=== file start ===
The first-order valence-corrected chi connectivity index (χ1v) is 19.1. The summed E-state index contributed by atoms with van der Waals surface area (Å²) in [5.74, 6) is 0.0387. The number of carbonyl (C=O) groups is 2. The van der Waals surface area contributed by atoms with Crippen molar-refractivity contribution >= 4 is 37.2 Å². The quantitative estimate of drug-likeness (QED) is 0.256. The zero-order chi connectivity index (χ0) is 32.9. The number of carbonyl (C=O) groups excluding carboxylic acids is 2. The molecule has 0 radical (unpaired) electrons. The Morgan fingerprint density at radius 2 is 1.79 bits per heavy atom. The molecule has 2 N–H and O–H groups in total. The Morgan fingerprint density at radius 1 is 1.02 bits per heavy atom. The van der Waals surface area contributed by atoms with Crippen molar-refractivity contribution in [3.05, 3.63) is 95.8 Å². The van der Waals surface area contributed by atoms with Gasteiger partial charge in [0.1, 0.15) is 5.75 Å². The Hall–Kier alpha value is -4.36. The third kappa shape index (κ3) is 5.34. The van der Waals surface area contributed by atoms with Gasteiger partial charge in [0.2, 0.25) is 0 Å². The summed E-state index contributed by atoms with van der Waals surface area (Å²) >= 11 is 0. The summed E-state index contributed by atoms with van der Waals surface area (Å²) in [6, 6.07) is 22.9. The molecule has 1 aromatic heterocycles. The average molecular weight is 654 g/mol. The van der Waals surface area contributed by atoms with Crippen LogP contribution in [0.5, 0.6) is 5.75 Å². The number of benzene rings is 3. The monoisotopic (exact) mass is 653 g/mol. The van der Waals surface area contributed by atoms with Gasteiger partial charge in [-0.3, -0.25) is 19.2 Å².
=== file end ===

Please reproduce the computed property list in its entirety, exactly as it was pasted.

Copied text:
The first-order valence-corrected chi connectivity index (χ1v) is 19.1. The summed E-state index contributed by atoms with van der Waals surface area (Å²) in [5.74, 6) is 0.0387. The number of carbonyl (C=O) groups is 2. The van der Waals surface area contributed by atoms with Crippen molar-refractivity contribution >= 4 is 37.2 Å². The quantitative estimate of drug-likeness (QED) is 0.256. The zero-order chi connectivity index (χ0) is 32.9. The number of carbonyl (C=O) groups excluding carboxylic acids is 2. The molecule has 0 radical (unpaired) electrons. The Morgan fingerprint density at radius 2 is 1.79 bits per heavy atom. The molecule has 2 N–H and O–H groups in total. The Morgan fingerprint density at radius 1 is 1.02 bits per heavy atom. The van der Waals surface area contributed by atoms with Crippen molar-refractivity contribution in [3.05, 3.63) is 95.8 Å². The van der Waals surface area contributed by atoms with Gasteiger partial charge in [0.1, 0.15) is 5.75 Å². The Hall–Kier alpha value is -4.36. The third kappa shape index (κ3) is 5.34. The van der Waals surface area contributed by atoms with Gasteiger partial charge in [0.2, 0.25) is 0 Å². The summed E-state index contributed by atoms with van der Waals surface area (Å²) >= 11 is 0. The summed E-state index contributed by atoms with van der Waals surface area (Å²) in [6, 6.07) is 22.9. The molecule has 1 aromatic heterocycles. The average molecular weight is 654 g/mol. The van der Waals surface area contributed by atoms with Crippen LogP contribution in [0.5, 0.6) is 5.75 Å². The number of benzene rings is 3. The monoisotopic (exact) mass is 653 g/mol. The van der Waals surface area contributed by atoms with Gasteiger partial charge in [-0.3, -0.25) is 19.2 Å².